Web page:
Looking back on the Diabelli Variations after only five performances might seem premature. One really should take a longer break before a reflective pause. And yet, with this world of ours zipping by in streams of tweets and instant messages, a slow look can be a comfort.
I’m approaching a birthday too, and my knees buckle at the thought of it. I check my voicemails and emails for intimations of work. I glance at a gown and notice how dated it seems. Former trio members have vanished into the mists.
When a friend sent me the score to the Diabellis last year (a.k.a. Diablo or That Monster), I was most grateful. I remember the Henle Edition’s new-paper smell and its deep blue covers. I set the score on the music stand, every now and then admiring the ordered and graceful way the notes perch on the staff, like a woodcut of birds on a Japanese elm. Finally, I sight-read the score and was fatally bewitched.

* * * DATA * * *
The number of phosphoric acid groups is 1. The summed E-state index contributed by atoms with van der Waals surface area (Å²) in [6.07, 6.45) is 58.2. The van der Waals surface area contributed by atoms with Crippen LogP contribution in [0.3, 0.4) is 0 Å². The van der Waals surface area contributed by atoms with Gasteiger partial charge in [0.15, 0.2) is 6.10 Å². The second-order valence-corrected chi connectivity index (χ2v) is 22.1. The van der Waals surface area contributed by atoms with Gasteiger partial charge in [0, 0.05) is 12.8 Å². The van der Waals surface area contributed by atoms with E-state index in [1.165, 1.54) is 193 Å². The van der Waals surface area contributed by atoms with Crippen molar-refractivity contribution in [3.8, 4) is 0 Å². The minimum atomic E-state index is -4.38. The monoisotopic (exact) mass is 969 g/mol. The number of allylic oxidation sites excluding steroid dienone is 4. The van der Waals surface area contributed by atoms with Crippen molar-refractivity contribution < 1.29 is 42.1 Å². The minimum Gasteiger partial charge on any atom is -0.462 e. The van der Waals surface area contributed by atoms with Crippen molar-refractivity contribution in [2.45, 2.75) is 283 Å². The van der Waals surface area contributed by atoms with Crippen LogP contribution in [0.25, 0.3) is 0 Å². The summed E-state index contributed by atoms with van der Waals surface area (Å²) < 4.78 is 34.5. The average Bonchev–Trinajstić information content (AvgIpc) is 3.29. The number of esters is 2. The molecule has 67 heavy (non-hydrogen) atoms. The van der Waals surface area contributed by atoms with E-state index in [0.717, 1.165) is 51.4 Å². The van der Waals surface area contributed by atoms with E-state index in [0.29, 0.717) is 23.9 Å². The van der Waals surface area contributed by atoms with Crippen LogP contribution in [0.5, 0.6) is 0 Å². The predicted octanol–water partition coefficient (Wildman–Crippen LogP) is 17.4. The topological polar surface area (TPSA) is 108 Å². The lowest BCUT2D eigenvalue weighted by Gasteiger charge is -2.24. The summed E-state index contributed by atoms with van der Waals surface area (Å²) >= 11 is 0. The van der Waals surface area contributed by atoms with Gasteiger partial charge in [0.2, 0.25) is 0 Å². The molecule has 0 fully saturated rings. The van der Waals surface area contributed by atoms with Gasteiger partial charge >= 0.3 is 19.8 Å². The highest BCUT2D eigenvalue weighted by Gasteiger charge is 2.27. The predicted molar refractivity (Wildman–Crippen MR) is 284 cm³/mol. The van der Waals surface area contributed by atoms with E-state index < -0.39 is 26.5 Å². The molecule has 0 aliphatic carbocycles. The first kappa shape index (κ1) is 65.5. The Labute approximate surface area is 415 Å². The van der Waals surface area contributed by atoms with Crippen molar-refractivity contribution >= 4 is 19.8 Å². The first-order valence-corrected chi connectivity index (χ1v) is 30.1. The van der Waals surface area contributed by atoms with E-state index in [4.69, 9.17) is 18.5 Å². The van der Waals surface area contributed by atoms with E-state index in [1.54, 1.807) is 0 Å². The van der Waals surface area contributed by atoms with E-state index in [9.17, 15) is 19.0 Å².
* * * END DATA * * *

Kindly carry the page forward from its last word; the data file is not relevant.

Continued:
A musician looking to play the Diabellis is also looking for immersion, a reason to be, an enveloping life project. Our globe is warming, numerous species face extinction, billions of dollars go down the drain, and Sarah Palin is thinking about the Oval Office. Against all this, 40 or so pages of devastating beauty.
I remember as a child wanting to immerse myself in a single art form, hoping that, at bottom, I’d discover the meaning of life. The Diabelli Variations is that kind of challenge. It asks you to look behind the notes in order to discover nuances within a strict yet vibrant framework. One never feels so alive as when coursing through the fast, pulsating variations, or so exquisitely sad in lingering among the slow, C-minor variations. The music reaffirms life.
All well and good, but I require a deadline in order to focus and was glad for the offer of a local recital. I didn’t know how it would go, but I had definite ideas and was eager to play, although I’d never traveled in public from the Theme to Variation XXXIII. I don’t exaggerate: I was starting at the mouth of the Amazon with a map and small flashlight.
Little else resonates in the soul like a first performance. It is often the best, certainly the freshest version. The act of doing, of finally making music after months of preparation is a catharsis. Looking back on the event brings a surge of a quiet joy.
[Beth’s three-part Diabelli Variations guide starts here. Her own recording appears in January on Centaur. W.M.]
[More Beth Levin]